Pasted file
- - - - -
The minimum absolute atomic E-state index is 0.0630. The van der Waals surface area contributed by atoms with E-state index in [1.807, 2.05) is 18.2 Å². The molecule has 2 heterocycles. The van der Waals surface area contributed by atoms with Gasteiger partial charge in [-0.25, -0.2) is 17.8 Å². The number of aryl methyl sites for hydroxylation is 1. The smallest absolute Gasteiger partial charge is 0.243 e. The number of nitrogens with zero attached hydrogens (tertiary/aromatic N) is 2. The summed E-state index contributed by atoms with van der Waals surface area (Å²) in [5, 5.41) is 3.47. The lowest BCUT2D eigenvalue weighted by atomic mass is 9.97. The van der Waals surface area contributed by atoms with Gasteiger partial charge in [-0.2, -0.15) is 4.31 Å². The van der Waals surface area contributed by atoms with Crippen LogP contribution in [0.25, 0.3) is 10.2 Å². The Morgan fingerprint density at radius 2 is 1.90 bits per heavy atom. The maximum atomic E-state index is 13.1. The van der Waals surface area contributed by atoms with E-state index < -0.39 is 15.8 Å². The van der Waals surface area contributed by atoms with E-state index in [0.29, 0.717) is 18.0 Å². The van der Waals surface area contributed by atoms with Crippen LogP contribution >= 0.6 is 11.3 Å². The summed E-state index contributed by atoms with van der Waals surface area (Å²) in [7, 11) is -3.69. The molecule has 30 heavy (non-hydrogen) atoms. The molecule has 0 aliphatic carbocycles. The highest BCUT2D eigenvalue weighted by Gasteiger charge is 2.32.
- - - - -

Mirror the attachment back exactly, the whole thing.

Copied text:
The minimum absolute atomic E-state index is 0.0630. The van der Waals surface area contributed by atoms with E-state index in [1.807, 2.05) is 18.2 Å². The molecule has 2 heterocycles. The van der Waals surface area contributed by atoms with Gasteiger partial charge in [-0.25, -0.2) is 17.8 Å². The number of aryl methyl sites for hydroxylation is 1. The smallest absolute Gasteiger partial charge is 0.243 e. The number of nitrogens with zero attached hydrogens (tertiary/aromatic N) is 2. The summed E-state index contributed by atoms with van der Waals surface area (Å²) in [5, 5.41) is 3.47. The lowest BCUT2D eigenvalue weighted by atomic mass is 9.97. The van der Waals surface area contributed by atoms with Gasteiger partial charge in [-0.2, -0.15) is 4.31 Å². The van der Waals surface area contributed by atoms with Crippen LogP contribution in [0.25, 0.3) is 10.2 Å². The Morgan fingerprint density at radius 2 is 1.90 bits per heavy atom. The maximum atomic E-state index is 13.1. The van der Waals surface area contributed by atoms with E-state index < -0.39 is 15.8 Å². The van der Waals surface area contributed by atoms with E-state index in [0.29, 0.717) is 18.0 Å². The van der Waals surface area contributed by atoms with Crippen LogP contribution >= 0.6 is 11.3 Å². The summed E-state index contributed by atoms with van der Waals surface area (Å²) in [7, 11) is -3.69. The molecule has 30 heavy (non-hydrogen) atoms. The molecule has 0 aliphatic carbocycles. The highest BCUT2D eigenvalue weighted by Gasteiger charge is 2.32.